“Of course it’s frustrating to lose a decisive game like that (in a penalty shootout),” Barons center Derek Plante said. “But we can’t change the rules.”
Despite outshooting Cologne 59-32 over four periods, the Barons failed to get a decisive edge. The powerplay, which had accounted for nine of Munich’s 12 goals in the series so far, wasn’t clicking at all. Munich failed to score on eight opportunities, including a 22-second two-man advantage late in the first and the powerplay opportunity of the overtime period.
„I’m pretty happy with the result,” Haie head coach Rich Chernomaz said. “We saw an outstanding hockey game. We saw a fight to the trench right to the very last second. But I don’t think that winning a shootout is the way to decide a five-game series with all the effort and battling the players go through.”Two scoreless periods
With 5,347 in attendance at Munich’s Olympia-Eisstadion and the series on the line, both teams obviously tried to stick to rather cautious game plans. However odd-man rushes opened up some early opportunities at both ends. But Cologne’s Jason Young and Munich’s Derek King and David Oliver all failed to capitalize.
The Barons then caught a big break when Cologne couldn’t capitalize on a 71-second two-man advantage after minors to Christoph Schubert and Patrick Köppchen midway through the first.
Both teams continued to have their chances in the middle frame. Johan Rosen tried to cause a lot of impact for the Barons, but came up short twice in front of Chris Rogles. Cologne managed to create a lot of traffic in front of Rousson, but despite good opportunities for Corey Millen and John Miner, couldn’t break the deadlock either.
Thanks to a high-sticking call against Barons defender Hans Lodin, the Haie carried an 95-second powerplay into the final period. And after two scoreless periods, it was Swedish defender Petri Liimatainen who finally unbroke the tie. He put Cologne ahead 1-0 50 seconds into the period, lifting a wrister from the point past well-screened Barons netminder Boris Rousson.
A wake-up call at the right time for the Barons. Munich started battling back and got the well-deserved equalizer when defenseman Shane Peacock scored his team-leading sixth playoff goal seven minutes later. With the teams skating four aside, aggressive forechecking by David Oliver and Mike Kennedy caused a turnover in the Haie zone. Kennedy drew the attention of two Haie players at the right boards and managed to backhand the puck to Peacock who skated between the face-off circles and unleashed a mighty blast that beat Haie goalie Chris Rogles high to the glove side.
Riding on momentum, the Barons tried to put the game and the series away. Derek Plante almost scored on a wrap-around. Seconds later, King was denied by Rogles. The biggest chance came three minutes after Peacock’s equalizer when Mike Kennedy found Peter Douris in the left slot. His quick wrister had Rogles already beaten, but rang off the goalpost.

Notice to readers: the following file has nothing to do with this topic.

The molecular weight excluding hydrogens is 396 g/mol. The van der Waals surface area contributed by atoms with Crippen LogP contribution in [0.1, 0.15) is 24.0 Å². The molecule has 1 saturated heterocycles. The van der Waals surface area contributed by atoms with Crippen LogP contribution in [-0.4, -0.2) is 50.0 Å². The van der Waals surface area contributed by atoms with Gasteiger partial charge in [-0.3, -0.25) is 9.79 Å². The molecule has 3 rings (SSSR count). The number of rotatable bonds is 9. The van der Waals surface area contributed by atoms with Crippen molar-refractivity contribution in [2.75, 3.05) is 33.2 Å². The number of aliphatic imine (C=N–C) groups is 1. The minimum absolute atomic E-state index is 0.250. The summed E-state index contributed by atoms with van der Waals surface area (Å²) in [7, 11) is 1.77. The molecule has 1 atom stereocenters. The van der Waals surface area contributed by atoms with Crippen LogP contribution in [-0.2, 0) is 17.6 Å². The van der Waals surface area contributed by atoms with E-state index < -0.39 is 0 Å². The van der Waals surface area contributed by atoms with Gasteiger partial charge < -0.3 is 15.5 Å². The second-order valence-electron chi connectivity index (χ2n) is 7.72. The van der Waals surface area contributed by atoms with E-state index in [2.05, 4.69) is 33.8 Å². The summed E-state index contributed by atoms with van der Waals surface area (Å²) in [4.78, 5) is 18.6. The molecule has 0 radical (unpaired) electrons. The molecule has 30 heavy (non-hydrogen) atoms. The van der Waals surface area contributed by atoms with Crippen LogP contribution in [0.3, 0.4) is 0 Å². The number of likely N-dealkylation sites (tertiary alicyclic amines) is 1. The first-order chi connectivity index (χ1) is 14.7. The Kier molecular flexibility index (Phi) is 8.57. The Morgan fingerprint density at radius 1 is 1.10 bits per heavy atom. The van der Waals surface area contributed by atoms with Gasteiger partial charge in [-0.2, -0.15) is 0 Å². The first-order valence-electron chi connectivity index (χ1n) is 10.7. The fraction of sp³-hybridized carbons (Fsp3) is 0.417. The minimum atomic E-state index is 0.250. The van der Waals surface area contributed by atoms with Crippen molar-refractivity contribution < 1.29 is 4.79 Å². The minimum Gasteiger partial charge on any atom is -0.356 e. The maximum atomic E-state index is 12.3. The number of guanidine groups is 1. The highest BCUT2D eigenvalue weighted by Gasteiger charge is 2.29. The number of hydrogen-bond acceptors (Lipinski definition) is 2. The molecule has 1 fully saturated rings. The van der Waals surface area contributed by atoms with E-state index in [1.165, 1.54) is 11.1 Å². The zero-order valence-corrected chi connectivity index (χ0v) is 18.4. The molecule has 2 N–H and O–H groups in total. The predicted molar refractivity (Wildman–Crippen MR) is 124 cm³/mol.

Cologne managed to regroup, through. Dwayne Norris had two good chances for the Haie late in the game while Oliver came up inches short on Munich’s final opportunity in regulation.
“A penalty shootout doesn’t have to do much with the five games we’ve seen,” Barons head coach Sean Simpson remarked.
The Barons missed the finals for the first time in the franchise’s three-year history. They won the championship over Cologne in their inaugural year in 1999/2000 and were downed in the finals by Mannheim last year.
Despite good chances at both ends, the 20-minute overtime stanza remained scoreless. Cologne seemed to be a little hungrier at the start of the extra session while the Barons managed to turn the momentum through the course of the period. Munich’s powerplay woes continued, though, as the Barons failed to capitalize on a holding minor against Corey Millen.
As if 80 minutes of intense playoff hockey hadn’t offered enough excitement, the game had to be decided in a dramatic penalty shootout.
Corey Millen gave the Haie a big confidence boost, putting Cologne ahead 1-0 on the first attempt. He smartly waited for Rousson to go down before lifting the puck into the net. Munich’s Oliver failed to respond. He had Rogles obviously beaten with a nice deke, but failed to get the puck around his pad.
Niklas Sundblad unsuccessfully tried to go for Rousson’s five-hole. At the other end, Peter Douris did better and tied the shootout with the same move.
Cologne responded immediately, though. Liimatainen reclaimed the lead, beating Rousson with a backhand move to the stick side. King tied at 2-2 it right away, quickly moving the puck back to his forehand at the last instance and lifting it over the sprawling Rogles.
Munich had a chance to go up for the first time when Rousson denied Norris, but Kent Fearns’s attempt rang off the framework.
So it came down to the final two shooters: Alex Hicks and Mike Kennedy. Hicks had all the luck on his side. He hesitated almost too long and released the puck from a bad angle just inches before the goalline. But his shot got through right underneath Rousson’s sprawling legs. Kennedy was clever but unlucky. He made Rogles go down early with a nice deke. But with the upper part of the net all-open in front of him, he couldn’t lift the puck - Cologne’s 2-1 win was sealed.Munich Barons - Kölner Haie 1-2 (0-0, 0-0, 1-1, 0-1) after shootout.
Scoring: 0-1 (40:51) Petri Liimatainen (Niclas Sundblad, Alex Hicks - 5:4), 1-1 (47:40) Shane Peacock (Hans Lodin, Mike Kennedy - 4:4).
Game-winning Penalty Shot: 1-2 Alex Hicks.
Shots on Goal: Munich 59 (16:12:20:11), Cologne 32 (7:5:9:11).
Penalties: Munich 22, Cologne 30.
Power Play: Munich 0 of 8, Cologne 1 of 5.
Goalies: Boris Rousson (Munich - 31 saves/32 shots), Chris Rogles (Cologne - 58 saves/59 shots).
Referee: Ralph Dimmers. Linesmen: Andreas Sprenger, Christian Walter.
Attendance: 5,347 (Olympia-Eisstadion, Munich).
Cologne wins best-of-five series and moves on to DEL finals vs. Mannheim.